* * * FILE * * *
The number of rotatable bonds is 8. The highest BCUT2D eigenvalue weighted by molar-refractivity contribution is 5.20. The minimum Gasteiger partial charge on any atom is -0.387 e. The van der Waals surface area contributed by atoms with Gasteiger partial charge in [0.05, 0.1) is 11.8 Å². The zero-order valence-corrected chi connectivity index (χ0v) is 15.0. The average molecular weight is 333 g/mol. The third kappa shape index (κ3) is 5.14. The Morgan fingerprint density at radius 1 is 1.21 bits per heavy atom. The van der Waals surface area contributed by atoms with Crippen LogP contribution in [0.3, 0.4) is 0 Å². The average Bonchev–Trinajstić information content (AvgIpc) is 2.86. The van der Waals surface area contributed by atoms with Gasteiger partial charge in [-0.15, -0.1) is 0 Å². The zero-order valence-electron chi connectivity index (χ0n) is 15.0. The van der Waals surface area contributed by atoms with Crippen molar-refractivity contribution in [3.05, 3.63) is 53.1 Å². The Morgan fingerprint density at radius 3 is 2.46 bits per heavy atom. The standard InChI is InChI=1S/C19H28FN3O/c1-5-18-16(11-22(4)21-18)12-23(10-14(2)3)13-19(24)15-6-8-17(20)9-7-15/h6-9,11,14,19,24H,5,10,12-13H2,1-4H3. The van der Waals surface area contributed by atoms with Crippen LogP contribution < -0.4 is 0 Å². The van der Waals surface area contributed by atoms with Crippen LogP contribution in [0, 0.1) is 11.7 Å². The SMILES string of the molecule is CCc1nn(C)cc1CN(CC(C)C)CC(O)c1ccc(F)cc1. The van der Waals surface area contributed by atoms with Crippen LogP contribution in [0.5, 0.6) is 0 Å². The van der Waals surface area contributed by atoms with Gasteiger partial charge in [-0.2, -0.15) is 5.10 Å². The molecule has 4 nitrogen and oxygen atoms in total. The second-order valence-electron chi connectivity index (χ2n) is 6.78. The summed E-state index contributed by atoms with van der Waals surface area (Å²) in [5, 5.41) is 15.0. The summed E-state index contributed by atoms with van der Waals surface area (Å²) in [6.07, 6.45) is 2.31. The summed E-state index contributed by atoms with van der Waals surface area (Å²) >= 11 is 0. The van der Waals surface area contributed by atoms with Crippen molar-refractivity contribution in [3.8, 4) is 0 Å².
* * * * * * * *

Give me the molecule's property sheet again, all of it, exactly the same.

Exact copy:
The number of rotatable bonds is 8. The highest BCUT2D eigenvalue weighted by molar-refractivity contribution is 5.20. The minimum Gasteiger partial charge on any atom is -0.387 e. The van der Waals surface area contributed by atoms with Gasteiger partial charge in [0.05, 0.1) is 11.8 Å². The zero-order valence-corrected chi connectivity index (χ0v) is 15.0. The average molecular weight is 333 g/mol. The third kappa shape index (κ3) is 5.14. The Morgan fingerprint density at radius 1 is 1.21 bits per heavy atom. The van der Waals surface area contributed by atoms with Crippen LogP contribution in [0.3, 0.4) is 0 Å². The average Bonchev–Trinajstić information content (AvgIpc) is 2.86. The van der Waals surface area contributed by atoms with Gasteiger partial charge in [-0.15, -0.1) is 0 Å². The zero-order valence-electron chi connectivity index (χ0n) is 15.0. The van der Waals surface area contributed by atoms with Crippen molar-refractivity contribution in [3.05, 3.63) is 53.1 Å². The Morgan fingerprint density at radius 3 is 2.46 bits per heavy atom. The standard InChI is InChI=1S/C19H28FN3O/c1-5-18-16(11-22(4)21-18)12-23(10-14(2)3)13-19(24)15-6-8-17(20)9-7-15/h6-9,11,14,19,24H,5,10,12-13H2,1-4H3. The van der Waals surface area contributed by atoms with Crippen LogP contribution < -0.4 is 0 Å². The van der Waals surface area contributed by atoms with Crippen LogP contribution in [0, 0.1) is 11.7 Å². The SMILES string of the molecule is CCc1nn(C)cc1CN(CC(C)C)CC(O)c1ccc(F)cc1. The van der Waals surface area contributed by atoms with Crippen LogP contribution in [0.5, 0.6) is 0 Å². The van der Waals surface area contributed by atoms with Gasteiger partial charge in [-0.2, -0.15) is 5.10 Å². The molecule has 4 nitrogen and oxygen atoms in total. The second-order valence-electron chi connectivity index (χ2n) is 6.78. The summed E-state index contributed by atoms with van der Waals surface area (Å²) in [5, 5.41) is 15.0. The summed E-state index contributed by atoms with van der Waals surface area (Å²) in [6.07, 6.45) is 2.31. The summed E-state index contributed by atoms with van der Waals surface area (Å²) >= 11 is 0. The van der Waals surface area contributed by atoms with Crippen molar-refractivity contribution in [3.8, 4) is 0 Å².